After a painful 364-day wait, the second season of E4’s My Mad Fat Diary has finally begun! Now that it’s back, we’ve been reminded of just how fantastic it is. My Mad Fat Diary is so good that anyone who watches the first episode is instantly hooked (trust me, we have multiple people who can testify to this). However, if you haven’t given it a shot just yet, here are a few reasons why you definitely should.
For those who didn’t grow up in the '90s, the soundtrack won't have the same nostalgic zest. However, anyone who knows anything about music from the decade can appreciate the music in My Mad Fat Diary. From Oasis to Radiohead to the Spice Girls, there’s something for everyone, and it adds a layer of realism to the series.
At the center of My Mad Fat Diary is Rae Earl (Sharon Rooney) who totally holds the whole series together. Rae is equal parts hilarious, vulnerable, honest, and real. Because the show is told through Rae’s diary, she doesn’t hold anything back, which means the audience gets to experience every aspect of Rae’s, life whether it’s her first bikini wax or the anxiety caused by going back to school.
Accurate Portrayal of Mental Illness
Although Rae’s experiences on My Mad Fat Diary are not exactly like everyone’s experience in high school, they’re realistic enough that anyone can relate. So, even though many people do not suffer from a mental illness, the series goes into such detail about Rae’s life that anyone watching will be able to understand. What My Mad Fat Diary does especially well is balance Rae’s mental illness with the rest of her life. It doesn’t define who she is, and the show reflects that.
Plus-Sized Leading Lady
Too often, plus-sized women on television will fall into two categories: the self-deprecating comedian or the self-conscious wallflower. Both representations tend to be stock characters who are not fully developed and who don’t portray all aspects of being a plus-sized woman. However, Rae is both at once. She is the comedian who is able to joke about her weight, but then becomes self-conscious when talking about being seen with her thinner friends. It’s refreshing to see a plus-sized character who isn’t a stock character.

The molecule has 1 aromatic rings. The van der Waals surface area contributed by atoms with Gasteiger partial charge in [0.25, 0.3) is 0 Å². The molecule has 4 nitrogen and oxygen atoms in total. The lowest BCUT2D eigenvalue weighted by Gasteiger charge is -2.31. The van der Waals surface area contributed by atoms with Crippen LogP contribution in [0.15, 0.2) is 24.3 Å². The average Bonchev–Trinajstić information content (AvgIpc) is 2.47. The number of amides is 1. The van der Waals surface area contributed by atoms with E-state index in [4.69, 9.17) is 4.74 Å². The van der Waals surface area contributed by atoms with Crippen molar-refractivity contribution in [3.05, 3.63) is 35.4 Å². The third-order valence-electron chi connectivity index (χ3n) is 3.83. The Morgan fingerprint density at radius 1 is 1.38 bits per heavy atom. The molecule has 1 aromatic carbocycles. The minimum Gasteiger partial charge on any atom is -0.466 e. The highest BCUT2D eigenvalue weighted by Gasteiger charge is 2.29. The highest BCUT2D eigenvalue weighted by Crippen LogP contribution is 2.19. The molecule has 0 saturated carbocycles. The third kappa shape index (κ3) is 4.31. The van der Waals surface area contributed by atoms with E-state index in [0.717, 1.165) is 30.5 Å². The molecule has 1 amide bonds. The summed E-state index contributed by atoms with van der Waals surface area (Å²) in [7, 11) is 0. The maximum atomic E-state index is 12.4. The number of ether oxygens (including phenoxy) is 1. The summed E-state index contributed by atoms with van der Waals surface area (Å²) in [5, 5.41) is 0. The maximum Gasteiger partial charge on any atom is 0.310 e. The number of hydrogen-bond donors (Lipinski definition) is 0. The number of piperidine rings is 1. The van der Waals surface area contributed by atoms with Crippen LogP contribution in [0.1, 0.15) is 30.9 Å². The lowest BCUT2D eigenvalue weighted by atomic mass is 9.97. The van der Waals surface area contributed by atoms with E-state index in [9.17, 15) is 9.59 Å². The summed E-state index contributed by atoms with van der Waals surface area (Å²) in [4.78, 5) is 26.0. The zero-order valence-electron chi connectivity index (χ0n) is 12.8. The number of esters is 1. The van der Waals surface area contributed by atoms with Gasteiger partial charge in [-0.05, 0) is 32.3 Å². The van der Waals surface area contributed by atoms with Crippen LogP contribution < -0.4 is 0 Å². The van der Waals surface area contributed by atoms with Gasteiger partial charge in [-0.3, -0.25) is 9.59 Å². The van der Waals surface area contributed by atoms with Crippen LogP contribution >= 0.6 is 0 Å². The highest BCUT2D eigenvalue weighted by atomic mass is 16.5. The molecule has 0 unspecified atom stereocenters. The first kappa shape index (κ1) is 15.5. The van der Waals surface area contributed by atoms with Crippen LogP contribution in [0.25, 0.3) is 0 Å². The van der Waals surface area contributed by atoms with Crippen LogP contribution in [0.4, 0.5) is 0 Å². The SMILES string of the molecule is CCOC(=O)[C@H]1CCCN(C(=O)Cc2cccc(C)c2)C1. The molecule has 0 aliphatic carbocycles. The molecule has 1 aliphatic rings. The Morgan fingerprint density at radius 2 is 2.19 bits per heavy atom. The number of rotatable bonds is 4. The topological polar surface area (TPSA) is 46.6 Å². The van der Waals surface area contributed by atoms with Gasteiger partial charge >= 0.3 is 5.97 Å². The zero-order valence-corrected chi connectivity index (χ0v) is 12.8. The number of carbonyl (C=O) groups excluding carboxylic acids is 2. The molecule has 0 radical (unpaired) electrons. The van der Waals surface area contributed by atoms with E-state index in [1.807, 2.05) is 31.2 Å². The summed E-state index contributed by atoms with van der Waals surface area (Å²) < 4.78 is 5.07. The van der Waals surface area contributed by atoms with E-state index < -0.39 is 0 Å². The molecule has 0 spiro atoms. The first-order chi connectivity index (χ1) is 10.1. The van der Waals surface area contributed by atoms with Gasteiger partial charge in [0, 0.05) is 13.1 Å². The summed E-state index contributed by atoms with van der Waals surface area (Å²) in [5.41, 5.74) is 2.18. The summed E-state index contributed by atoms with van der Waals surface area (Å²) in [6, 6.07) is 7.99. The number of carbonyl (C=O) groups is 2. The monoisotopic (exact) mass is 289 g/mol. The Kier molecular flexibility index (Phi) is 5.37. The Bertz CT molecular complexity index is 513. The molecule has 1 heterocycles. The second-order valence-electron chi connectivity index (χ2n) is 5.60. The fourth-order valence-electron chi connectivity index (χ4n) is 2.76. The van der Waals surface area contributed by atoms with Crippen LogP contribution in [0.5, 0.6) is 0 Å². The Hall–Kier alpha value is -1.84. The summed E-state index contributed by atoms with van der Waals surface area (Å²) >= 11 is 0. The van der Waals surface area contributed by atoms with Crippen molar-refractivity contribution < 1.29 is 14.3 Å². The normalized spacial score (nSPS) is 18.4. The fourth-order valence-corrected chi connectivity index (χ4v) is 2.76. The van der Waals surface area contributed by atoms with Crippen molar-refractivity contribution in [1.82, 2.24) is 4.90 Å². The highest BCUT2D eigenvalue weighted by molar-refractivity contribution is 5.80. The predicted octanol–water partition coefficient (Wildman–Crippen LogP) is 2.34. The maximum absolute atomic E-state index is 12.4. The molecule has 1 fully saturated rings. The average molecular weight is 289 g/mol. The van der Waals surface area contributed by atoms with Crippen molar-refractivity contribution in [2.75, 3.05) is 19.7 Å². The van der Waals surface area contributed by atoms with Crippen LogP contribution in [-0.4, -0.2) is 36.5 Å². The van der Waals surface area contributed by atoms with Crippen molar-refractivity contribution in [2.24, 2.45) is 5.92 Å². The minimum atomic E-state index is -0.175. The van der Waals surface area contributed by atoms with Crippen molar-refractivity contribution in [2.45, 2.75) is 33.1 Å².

Fans of My Mad Fat Diary are patiently waiting for the second season of E4’s teenaged drama to premiere sometime in February. Little by little, E4 is releasing promotional goodies for the show: first there were short scenes in E4’s ad about the new year, then we got a slew of promo photos featuring the whole cast as well as individual shots, and finally (finally!) My Mad Fat Diary revealed the official trailer for season two. But why do fans love this series so much? Isn’t it just another teen drama?
Aside from the mega cool music featured on the show — which is a playlist that any ‘90s lover could approve — My Mad Fat Diary is one of the most realistic portrayals on television of what it’s like to be a teenager. Sure, many teens or twenty-somethings can’t relate to exactly what Rae went through in the first season (fighting an eating disorder and dealing with suicidal thoughts), but there are other aspects of her life that everyone has had to deal with. For example: finding a group of friends that you fit in with.
Then of course, there are Rae’s friends: Tix, Danny, Chloe, Chop, Archie, Finn, and Izzy. As much as fans want to be friends with Rae (and they do because Rae is mega, mega cool), they also want to hang out with all of her friends. If you’re still in high school, they’re type of people you wish you hung out with (or do hang out with already), and if you’ve graduated high school, they’re the gang you wish you had hung out with.